Even in this star-studded line-up, my father stood out. While it was often Buck who put the puck in the net, it was Orin who often made the plays. Perhaps even more memorable was his conduct off the rink. Al McCallum, who was kind enough to put together the nomination for Orin for the Hall of Fame, remembers waiting outside the rink with his friends, and always being rewarded with a puck or a broken stick – a memento of the game that my father would provide. Occasionally he would sneak these young fans into the game, something Mr. McCallum remembers to this day. “He was our hero”, he has told me on many occasions, “and the crowded loved him too”.
After two seasons with the Islanders, and a season in Moncton where he racked up 99 points, Orin embarked on his next great adventure. His business interests in the oil industry took him to Newfoundland in the late 50s, and if he was popular in Charlottetown, he was revered on the Rock.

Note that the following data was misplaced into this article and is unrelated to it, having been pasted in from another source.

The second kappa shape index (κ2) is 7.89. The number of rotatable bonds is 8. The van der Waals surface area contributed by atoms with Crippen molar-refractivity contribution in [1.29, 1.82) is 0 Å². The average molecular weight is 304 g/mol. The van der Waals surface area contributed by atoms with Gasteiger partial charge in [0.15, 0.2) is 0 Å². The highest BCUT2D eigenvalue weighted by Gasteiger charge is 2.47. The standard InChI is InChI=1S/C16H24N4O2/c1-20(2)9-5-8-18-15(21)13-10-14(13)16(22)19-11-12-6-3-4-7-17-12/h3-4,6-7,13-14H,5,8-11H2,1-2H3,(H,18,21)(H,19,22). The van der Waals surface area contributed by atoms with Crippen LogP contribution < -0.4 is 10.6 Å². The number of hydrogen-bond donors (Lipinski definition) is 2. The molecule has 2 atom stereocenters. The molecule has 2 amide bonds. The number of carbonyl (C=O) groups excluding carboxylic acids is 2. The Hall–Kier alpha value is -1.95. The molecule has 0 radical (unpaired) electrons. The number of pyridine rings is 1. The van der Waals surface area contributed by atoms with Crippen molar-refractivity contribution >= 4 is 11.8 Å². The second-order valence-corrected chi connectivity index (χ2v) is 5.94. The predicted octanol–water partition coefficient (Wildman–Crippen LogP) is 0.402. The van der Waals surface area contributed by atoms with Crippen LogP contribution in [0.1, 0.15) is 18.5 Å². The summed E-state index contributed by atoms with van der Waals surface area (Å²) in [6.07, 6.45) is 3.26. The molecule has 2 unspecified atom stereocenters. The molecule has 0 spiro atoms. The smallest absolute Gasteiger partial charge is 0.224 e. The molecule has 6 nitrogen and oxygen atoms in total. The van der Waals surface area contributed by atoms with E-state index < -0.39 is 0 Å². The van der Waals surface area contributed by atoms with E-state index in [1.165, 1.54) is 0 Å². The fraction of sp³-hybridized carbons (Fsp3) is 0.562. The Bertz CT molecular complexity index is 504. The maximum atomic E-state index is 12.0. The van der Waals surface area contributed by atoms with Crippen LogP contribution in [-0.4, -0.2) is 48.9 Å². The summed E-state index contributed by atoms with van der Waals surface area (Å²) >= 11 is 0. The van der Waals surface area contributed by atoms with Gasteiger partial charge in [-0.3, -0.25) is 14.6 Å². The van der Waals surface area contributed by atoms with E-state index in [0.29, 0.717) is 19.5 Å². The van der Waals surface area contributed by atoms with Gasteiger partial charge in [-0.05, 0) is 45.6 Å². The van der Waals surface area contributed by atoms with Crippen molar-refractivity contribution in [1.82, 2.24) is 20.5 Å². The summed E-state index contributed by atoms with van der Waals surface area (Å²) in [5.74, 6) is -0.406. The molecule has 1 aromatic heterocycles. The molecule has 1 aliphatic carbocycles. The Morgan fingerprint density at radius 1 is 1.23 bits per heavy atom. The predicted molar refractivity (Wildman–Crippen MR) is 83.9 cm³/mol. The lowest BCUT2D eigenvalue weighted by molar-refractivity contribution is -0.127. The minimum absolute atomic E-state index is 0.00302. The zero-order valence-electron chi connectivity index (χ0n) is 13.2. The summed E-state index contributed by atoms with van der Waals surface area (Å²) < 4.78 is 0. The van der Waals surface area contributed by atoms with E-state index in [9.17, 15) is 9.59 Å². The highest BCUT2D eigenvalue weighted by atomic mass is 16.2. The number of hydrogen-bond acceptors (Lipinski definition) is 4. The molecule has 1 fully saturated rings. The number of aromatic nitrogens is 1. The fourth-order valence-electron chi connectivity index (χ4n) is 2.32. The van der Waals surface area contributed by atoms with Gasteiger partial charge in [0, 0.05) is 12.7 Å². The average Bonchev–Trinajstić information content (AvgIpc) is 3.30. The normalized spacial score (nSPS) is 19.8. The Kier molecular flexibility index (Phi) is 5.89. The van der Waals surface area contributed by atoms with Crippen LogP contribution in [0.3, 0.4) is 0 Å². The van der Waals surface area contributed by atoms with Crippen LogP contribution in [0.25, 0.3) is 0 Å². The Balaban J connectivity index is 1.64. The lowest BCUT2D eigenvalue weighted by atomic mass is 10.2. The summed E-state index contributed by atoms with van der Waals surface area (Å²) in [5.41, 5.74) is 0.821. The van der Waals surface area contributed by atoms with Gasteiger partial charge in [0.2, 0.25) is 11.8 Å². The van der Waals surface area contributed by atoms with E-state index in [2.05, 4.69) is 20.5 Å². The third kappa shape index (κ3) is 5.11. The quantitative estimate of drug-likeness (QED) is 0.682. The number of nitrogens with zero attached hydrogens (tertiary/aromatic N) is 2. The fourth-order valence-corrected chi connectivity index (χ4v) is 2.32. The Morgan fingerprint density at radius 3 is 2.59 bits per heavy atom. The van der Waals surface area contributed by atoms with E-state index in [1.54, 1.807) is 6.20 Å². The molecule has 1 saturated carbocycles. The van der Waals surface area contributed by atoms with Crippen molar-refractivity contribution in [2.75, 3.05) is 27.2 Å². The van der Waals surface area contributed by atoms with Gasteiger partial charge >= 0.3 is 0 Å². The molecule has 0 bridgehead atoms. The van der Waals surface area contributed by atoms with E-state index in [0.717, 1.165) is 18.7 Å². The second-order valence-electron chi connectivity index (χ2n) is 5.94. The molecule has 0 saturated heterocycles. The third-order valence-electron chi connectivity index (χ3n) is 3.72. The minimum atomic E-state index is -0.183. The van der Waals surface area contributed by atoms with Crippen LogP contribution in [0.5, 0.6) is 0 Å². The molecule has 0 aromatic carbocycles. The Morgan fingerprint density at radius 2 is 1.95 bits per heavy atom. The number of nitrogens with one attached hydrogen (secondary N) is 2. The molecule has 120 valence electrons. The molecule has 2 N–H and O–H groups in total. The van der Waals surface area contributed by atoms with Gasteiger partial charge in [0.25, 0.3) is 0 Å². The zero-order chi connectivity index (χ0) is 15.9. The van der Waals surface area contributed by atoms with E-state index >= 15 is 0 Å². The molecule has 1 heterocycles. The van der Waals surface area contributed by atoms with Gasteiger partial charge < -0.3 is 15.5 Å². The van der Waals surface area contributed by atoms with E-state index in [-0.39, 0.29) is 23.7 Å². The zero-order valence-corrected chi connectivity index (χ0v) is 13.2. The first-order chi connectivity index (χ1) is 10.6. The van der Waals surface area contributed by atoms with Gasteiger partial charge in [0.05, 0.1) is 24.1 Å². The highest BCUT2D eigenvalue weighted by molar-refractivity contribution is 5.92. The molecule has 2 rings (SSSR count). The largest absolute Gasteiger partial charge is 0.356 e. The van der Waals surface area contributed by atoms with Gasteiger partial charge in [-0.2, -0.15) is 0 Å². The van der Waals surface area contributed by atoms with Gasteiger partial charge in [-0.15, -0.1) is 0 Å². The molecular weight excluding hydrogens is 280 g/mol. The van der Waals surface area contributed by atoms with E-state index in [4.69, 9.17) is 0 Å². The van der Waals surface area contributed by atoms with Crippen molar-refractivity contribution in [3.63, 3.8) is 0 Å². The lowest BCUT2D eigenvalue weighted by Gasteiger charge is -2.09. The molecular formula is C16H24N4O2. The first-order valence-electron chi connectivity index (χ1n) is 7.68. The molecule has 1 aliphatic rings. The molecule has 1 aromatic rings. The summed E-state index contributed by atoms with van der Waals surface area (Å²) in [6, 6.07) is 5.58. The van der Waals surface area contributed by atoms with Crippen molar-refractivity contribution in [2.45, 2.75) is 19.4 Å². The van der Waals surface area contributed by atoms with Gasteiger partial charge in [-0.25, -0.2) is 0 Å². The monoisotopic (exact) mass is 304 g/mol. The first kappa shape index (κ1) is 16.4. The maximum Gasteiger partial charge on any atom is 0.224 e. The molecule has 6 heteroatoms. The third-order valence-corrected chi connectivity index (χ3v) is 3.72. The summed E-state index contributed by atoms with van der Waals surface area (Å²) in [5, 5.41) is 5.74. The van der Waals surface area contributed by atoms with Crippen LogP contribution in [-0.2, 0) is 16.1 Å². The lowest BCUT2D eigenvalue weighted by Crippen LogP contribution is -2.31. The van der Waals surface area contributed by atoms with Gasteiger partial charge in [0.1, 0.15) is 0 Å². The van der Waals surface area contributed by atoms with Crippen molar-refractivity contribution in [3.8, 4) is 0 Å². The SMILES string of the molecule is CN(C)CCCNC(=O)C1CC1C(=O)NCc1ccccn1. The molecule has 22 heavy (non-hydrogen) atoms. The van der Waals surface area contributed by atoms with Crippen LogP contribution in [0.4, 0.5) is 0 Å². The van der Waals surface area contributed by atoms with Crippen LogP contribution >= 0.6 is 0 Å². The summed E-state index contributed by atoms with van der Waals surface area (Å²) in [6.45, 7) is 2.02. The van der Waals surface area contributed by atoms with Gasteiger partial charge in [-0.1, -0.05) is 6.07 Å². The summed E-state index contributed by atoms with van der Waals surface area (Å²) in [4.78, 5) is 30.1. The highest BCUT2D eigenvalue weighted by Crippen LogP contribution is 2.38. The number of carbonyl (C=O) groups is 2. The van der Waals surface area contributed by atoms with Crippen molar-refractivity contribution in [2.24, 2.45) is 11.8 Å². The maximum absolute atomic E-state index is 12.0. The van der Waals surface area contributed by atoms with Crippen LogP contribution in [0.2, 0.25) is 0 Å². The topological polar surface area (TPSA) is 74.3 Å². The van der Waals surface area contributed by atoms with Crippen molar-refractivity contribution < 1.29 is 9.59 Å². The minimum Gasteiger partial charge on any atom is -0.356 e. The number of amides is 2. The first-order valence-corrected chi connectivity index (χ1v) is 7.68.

Bucko Trainor was the athletic director in Grand Falls, and he offered Orin the opportunity to play. In his first season he set the place on fire, breaking all kinds of records in the Grand Falls Senior League before suiting up to play for the Herder Memorial Trophy, emblematic of hockey supremacy in Newfoundland.
Orin was the star in the finals, scoring ten times and helping the Andcos win the Trophy.
In 1962 he repeated the Herder Cup win, this time with Corner Brook, whom he helped to their first win in 27 years. People still remember with affection Orin’s contributions to hockey in that City, especially his performance in the finals, where he totalled 15 points.